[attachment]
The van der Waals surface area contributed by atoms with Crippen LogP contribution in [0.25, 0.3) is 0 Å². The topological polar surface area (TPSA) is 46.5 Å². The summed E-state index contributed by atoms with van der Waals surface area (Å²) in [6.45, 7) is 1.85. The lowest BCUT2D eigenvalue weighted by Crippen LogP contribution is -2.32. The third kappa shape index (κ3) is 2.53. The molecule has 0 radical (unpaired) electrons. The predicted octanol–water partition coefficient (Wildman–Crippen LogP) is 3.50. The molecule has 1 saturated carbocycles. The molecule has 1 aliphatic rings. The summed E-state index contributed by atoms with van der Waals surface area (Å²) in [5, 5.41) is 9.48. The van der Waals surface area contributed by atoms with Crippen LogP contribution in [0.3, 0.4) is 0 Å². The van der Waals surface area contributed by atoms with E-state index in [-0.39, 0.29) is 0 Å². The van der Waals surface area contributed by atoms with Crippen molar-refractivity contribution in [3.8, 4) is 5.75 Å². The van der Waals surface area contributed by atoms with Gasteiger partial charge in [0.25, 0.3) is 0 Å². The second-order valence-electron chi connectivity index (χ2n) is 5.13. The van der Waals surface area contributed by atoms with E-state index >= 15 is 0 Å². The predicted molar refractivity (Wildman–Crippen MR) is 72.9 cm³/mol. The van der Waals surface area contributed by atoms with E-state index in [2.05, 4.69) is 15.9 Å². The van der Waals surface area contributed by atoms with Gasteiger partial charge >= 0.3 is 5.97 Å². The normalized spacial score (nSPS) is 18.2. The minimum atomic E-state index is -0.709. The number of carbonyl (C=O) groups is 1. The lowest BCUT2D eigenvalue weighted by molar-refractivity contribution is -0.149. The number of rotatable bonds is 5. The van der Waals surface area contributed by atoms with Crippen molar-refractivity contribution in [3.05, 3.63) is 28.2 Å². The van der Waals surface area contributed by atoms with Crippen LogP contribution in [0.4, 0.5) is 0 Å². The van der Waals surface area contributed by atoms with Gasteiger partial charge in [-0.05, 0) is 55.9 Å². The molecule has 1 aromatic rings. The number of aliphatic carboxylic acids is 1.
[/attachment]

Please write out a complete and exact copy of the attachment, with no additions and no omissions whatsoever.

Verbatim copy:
The van der Waals surface area contributed by atoms with Crippen LogP contribution in [0.25, 0.3) is 0 Å². The topological polar surface area (TPSA) is 46.5 Å². The summed E-state index contributed by atoms with van der Waals surface area (Å²) in [6.45, 7) is 1.85. The lowest BCUT2D eigenvalue weighted by Crippen LogP contribution is -2.32. The third kappa shape index (κ3) is 2.53. The molecule has 0 radical (unpaired) electrons. The predicted octanol–water partition coefficient (Wildman–Crippen LogP) is 3.50. The molecule has 1 saturated carbocycles. The molecule has 1 aliphatic rings. The summed E-state index contributed by atoms with van der Waals surface area (Å²) in [5, 5.41) is 9.48. The van der Waals surface area contributed by atoms with Crippen LogP contribution in [0.3, 0.4) is 0 Å². The van der Waals surface area contributed by atoms with E-state index in [-0.39, 0.29) is 0 Å². The van der Waals surface area contributed by atoms with Crippen molar-refractivity contribution in [3.8, 4) is 5.75 Å². The van der Waals surface area contributed by atoms with Gasteiger partial charge in [0.25, 0.3) is 0 Å². The second-order valence-electron chi connectivity index (χ2n) is 5.13. The van der Waals surface area contributed by atoms with E-state index >= 15 is 0 Å². The predicted molar refractivity (Wildman–Crippen MR) is 72.9 cm³/mol. The van der Waals surface area contributed by atoms with E-state index in [2.05, 4.69) is 15.9 Å². The van der Waals surface area contributed by atoms with Gasteiger partial charge >= 0.3 is 5.97 Å². The normalized spacial score (nSPS) is 18.2. The minimum atomic E-state index is -0.709. The number of carbonyl (C=O) groups is 1. The lowest BCUT2D eigenvalue weighted by molar-refractivity contribution is -0.149. The number of rotatable bonds is 5. The van der Waals surface area contributed by atoms with Crippen molar-refractivity contribution in [3.05, 3.63) is 28.2 Å². The van der Waals surface area contributed by atoms with Crippen LogP contribution in [0.4, 0.5) is 0 Å². The van der Waals surface area contributed by atoms with Gasteiger partial charge in [-0.05, 0) is 55.9 Å². The molecule has 1 aromatic rings. The number of aliphatic carboxylic acids is 1.